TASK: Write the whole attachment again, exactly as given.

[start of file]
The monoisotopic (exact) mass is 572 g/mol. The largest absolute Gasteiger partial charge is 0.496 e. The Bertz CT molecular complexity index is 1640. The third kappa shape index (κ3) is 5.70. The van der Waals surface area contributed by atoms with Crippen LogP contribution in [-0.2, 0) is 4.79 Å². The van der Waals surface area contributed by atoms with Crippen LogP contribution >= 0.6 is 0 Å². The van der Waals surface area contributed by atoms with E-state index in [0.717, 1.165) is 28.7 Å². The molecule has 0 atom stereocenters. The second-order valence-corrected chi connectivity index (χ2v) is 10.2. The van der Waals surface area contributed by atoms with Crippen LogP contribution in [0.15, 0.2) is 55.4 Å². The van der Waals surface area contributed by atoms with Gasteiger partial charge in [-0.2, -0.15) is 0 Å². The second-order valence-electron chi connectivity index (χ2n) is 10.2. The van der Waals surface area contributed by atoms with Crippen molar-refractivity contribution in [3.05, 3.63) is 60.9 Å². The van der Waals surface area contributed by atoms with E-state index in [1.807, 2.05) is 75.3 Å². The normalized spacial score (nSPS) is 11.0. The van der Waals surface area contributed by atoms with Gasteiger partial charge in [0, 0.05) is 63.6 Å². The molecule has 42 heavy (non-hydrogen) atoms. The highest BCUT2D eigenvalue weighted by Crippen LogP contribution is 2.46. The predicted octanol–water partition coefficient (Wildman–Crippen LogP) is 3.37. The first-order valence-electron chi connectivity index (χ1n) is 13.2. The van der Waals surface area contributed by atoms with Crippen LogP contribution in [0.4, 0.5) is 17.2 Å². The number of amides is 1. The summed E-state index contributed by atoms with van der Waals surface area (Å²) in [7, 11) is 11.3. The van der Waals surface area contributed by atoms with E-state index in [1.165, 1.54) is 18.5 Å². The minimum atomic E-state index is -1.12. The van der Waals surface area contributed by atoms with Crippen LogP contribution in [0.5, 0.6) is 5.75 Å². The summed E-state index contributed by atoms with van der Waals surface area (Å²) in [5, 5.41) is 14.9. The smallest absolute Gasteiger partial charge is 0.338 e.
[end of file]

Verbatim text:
The monoisotopic (exact) mass is 572 g/mol. The largest absolute Gasteiger partial charge is 0.496 e. The Bertz CT molecular complexity index is 1640. The third kappa shape index (κ3) is 5.70. The van der Waals surface area contributed by atoms with Crippen LogP contribution in [-0.2, 0) is 4.79 Å². The van der Waals surface area contributed by atoms with Crippen LogP contribution >= 0.6 is 0 Å². The van der Waals surface area contributed by atoms with E-state index in [0.717, 1.165) is 28.7 Å². The molecule has 0 atom stereocenters. The second-order valence-corrected chi connectivity index (χ2v) is 10.2. The van der Waals surface area contributed by atoms with Crippen LogP contribution in [0.15, 0.2) is 55.4 Å². The van der Waals surface area contributed by atoms with Gasteiger partial charge in [-0.2, -0.15) is 0 Å². The second-order valence-electron chi connectivity index (χ2n) is 10.2. The van der Waals surface area contributed by atoms with Crippen molar-refractivity contribution in [3.05, 3.63) is 60.9 Å². The van der Waals surface area contributed by atoms with E-state index in [1.807, 2.05) is 75.3 Å². The normalized spacial score (nSPS) is 11.0. The van der Waals surface area contributed by atoms with Gasteiger partial charge in [0, 0.05) is 63.6 Å². The molecule has 42 heavy (non-hydrogen) atoms. The highest BCUT2D eigenvalue weighted by Crippen LogP contribution is 2.46. The predicted octanol–water partition coefficient (Wildman–Crippen LogP) is 3.37. The first-order valence-electron chi connectivity index (χ1n) is 13.2. The van der Waals surface area contributed by atoms with Crippen LogP contribution in [0.4, 0.5) is 17.2 Å². The number of amides is 1. The summed E-state index contributed by atoms with van der Waals surface area (Å²) in [7, 11) is 11.3. The van der Waals surface area contributed by atoms with E-state index in [1.165, 1.54) is 18.5 Å². The minimum atomic E-state index is -1.12. The van der Waals surface area contributed by atoms with Crippen LogP contribution in [0.5, 0.6) is 5.75 Å². The summed E-state index contributed by atoms with van der Waals surface area (Å²) in [5, 5.41) is 14.9. The smallest absolute Gasteiger partial charge is 0.338 e.